Recent Linux Kernel Security Vulnerabilities
Several security vulnerabilities have been found in the Linux kernel from medium to high severity scores. This article examines various discovered vulnerabilities and explores the effectiveness of live kernel patching as a mitigation strategy for these vulnerabilities.
High Severity Score
A use after free vulnerability was discovered in the function prepare_to_relocate within fs/brtfs/relocation.c of the btrfs file system. This flaw arises when the function brtfs_ioctl_balance() is invoked prior to calling btrfs_ioctl_defrag().
A vulnerability has been found in the Linux kernel’s fixed buffer registration code in the io_uring component (io_sqe_buffer_register in io_uring/rsrc/c). As a result, out-of-bound access to physical memory occurs beyond the end of the buffers, leading to a full local privilege escalation.
A vulnerability has been discovered in the Linx kernel’s networking subsystem related to the handling of the RPL protocol. This flaw arises due to a lack of proper handling of user-supplied data, potentially resulting in an assertion failure. An unauthenticated remote attacker has the ability to cause a denial of service condition on the vulnerable system in the case of exploitation.
A vulnerability related to the ntfs3 subsystem was found in the Linux kernel before version 6.2. As the ntfs3 subsystem did not properly check for correctness during disk reads, it could lead to an out-of-bounds read in
ntfs_set_ea in fs/ntfs3/xattr.c.
Medium Severity Score
A null point reference was found in the Linux kernel’s
fs/f2fs/data.c, which could allow a local user to cause a denial of service problem.
A vulnerability was discovered in the Linux kernel’s HCI sockets implementation because of a missing capability check in net/bluetooth/hci_sock.c. An attacker can use this flaw to execute unauthorized management commands.
In 64-bit versions of the Linux kernel,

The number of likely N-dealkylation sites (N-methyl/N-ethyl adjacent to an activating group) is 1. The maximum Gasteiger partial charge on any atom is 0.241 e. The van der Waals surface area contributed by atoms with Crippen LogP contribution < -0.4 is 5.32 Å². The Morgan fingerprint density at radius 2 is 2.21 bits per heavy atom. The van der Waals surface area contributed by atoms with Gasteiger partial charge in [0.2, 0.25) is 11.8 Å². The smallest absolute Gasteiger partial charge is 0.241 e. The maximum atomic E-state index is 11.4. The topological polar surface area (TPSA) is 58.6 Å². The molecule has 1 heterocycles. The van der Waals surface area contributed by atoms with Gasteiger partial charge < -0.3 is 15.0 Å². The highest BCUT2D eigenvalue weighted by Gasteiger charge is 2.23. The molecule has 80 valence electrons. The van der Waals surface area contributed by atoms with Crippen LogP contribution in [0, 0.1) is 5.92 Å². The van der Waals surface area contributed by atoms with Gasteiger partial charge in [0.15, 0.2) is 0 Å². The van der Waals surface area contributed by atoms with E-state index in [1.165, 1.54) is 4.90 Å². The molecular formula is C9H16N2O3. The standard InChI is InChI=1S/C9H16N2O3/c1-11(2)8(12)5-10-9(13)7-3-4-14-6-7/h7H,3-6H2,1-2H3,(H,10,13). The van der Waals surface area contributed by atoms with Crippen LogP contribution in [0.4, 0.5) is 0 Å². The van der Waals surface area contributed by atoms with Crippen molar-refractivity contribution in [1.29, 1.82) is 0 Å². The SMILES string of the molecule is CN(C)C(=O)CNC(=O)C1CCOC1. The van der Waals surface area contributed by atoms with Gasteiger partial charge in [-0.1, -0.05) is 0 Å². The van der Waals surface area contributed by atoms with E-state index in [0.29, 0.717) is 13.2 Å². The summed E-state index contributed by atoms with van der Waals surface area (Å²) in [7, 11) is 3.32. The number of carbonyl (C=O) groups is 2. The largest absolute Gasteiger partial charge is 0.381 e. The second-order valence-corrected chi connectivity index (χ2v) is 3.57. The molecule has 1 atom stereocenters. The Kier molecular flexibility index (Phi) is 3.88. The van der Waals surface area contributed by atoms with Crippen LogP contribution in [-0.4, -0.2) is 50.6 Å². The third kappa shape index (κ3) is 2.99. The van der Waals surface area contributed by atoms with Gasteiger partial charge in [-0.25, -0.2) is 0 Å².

Copy_from_user does not utilize the
__uaccess_begin_nospec, which allows users to bypass the “access_ok” check and pass a kernel pointer to
copy_from_user(). Therefore, an attacker can exploit this vulnerability to leak sensitive information.
A use-after-free vulnerability was discovered in the ext4 filesystem of the Linux kernel, specifically in how the extra inode size is handled for extended attributes. A local user can use this flaw to cause a system crash or other undefined behaviors.
An af_netrom.c file in the
net/netrom/ directory contains a use-after-free vulnerability, where the accept operation is also allowed for a successfully connected AF_NETROM socket. However, for an attacker to exploit this vulnerability, the system must have netrom routing configured or the attacker must possess the CAP_NET_ADMIN capability.
A use-after-free vulnerability was discovered in the Linux kernel’s hfsplus_put_super in fs/hfsplus/super.c. So, a local user can use this flaw to cause a denial of service problem too.
Live Patching as Solution for Linux Kernel Security
In conclusion, it is crucial to patch these vulnerabilities to protect your system from DoS attacks and sensitive information leaks. One solution that facilitates automated patch deployment is KernelCare Enterprise. It allows you to apply security patches without requiring system restarts or experiencing any operational interruptions, and you can deploy them as soon as they become available.
For more information on how live patching works, refer to this guide.
The sources for this article include a story from stack.watch.